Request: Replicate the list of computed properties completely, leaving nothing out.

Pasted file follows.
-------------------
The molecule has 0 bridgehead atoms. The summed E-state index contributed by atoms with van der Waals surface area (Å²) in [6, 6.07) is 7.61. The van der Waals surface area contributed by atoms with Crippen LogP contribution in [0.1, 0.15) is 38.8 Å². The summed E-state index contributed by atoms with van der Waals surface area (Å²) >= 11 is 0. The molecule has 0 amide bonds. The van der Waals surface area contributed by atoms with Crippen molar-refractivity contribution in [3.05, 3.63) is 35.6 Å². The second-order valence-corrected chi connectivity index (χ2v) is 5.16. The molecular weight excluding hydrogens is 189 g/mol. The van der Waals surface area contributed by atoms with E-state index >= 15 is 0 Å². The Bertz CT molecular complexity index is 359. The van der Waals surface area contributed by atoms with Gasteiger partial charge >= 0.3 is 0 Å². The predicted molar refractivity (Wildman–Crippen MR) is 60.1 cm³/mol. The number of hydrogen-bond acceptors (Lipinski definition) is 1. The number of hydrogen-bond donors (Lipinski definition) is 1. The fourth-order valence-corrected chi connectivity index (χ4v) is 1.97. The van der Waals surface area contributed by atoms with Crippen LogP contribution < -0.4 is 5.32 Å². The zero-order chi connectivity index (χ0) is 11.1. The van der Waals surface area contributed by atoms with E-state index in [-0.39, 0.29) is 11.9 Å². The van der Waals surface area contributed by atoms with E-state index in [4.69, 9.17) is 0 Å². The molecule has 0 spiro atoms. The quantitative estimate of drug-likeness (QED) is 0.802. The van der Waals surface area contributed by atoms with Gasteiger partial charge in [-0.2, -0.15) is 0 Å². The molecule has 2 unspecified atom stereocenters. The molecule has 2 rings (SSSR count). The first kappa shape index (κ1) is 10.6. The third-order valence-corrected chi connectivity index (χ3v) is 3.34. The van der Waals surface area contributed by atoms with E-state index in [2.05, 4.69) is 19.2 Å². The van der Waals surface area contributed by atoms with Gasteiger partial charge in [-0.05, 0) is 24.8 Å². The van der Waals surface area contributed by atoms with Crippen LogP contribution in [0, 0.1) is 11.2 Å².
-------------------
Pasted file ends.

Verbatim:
The molecule has 0 bridgehead atoms. The summed E-state index contributed by atoms with van der Waals surface area (Å²) in [6, 6.07) is 7.61. The van der Waals surface area contributed by atoms with Crippen LogP contribution in [0.1, 0.15) is 38.8 Å². The summed E-state index contributed by atoms with van der Waals surface area (Å²) >= 11 is 0. The molecule has 0 amide bonds. The van der Waals surface area contributed by atoms with Crippen molar-refractivity contribution in [3.05, 3.63) is 35.6 Å². The second-order valence-corrected chi connectivity index (χ2v) is 5.16. The molecular weight excluding hydrogens is 189 g/mol. The van der Waals surface area contributed by atoms with E-state index >= 15 is 0 Å². The Bertz CT molecular complexity index is 359. The van der Waals surface area contributed by atoms with Gasteiger partial charge >= 0.3 is 0 Å². The predicted molar refractivity (Wildman–Crippen MR) is 60.1 cm³/mol. The number of hydrogen-bond acceptors (Lipinski definition) is 1. The number of hydrogen-bond donors (Lipinski definition) is 1. The fourth-order valence-corrected chi connectivity index (χ4v) is 1.97. The van der Waals surface area contributed by atoms with Crippen LogP contribution < -0.4 is 5.32 Å². The zero-order chi connectivity index (χ0) is 11.1. The van der Waals surface area contributed by atoms with E-state index in [-0.39, 0.29) is 11.9 Å². The van der Waals surface area contributed by atoms with E-state index in [4.69, 9.17) is 0 Å². The molecule has 0 spiro atoms. The quantitative estimate of drug-likeness (QED) is 0.802. The van der Waals surface area contributed by atoms with Gasteiger partial charge in [-0.2, -0.15) is 0 Å². The molecule has 2 unspecified atom stereocenters. The molecule has 2 rings (SSSR count). The first kappa shape index (κ1) is 10.6. The third-order valence-corrected chi connectivity index (χ3v) is 3.34. The van der Waals surface area contributed by atoms with E-state index in [2.05, 4.69) is 19.2 Å². The van der Waals surface area contributed by atoms with Gasteiger partial charge in [-0.05, 0) is 24.8 Å². The van der Waals surface area contributed by atoms with Crippen LogP contribution in [0, 0.1) is 11.2 Å².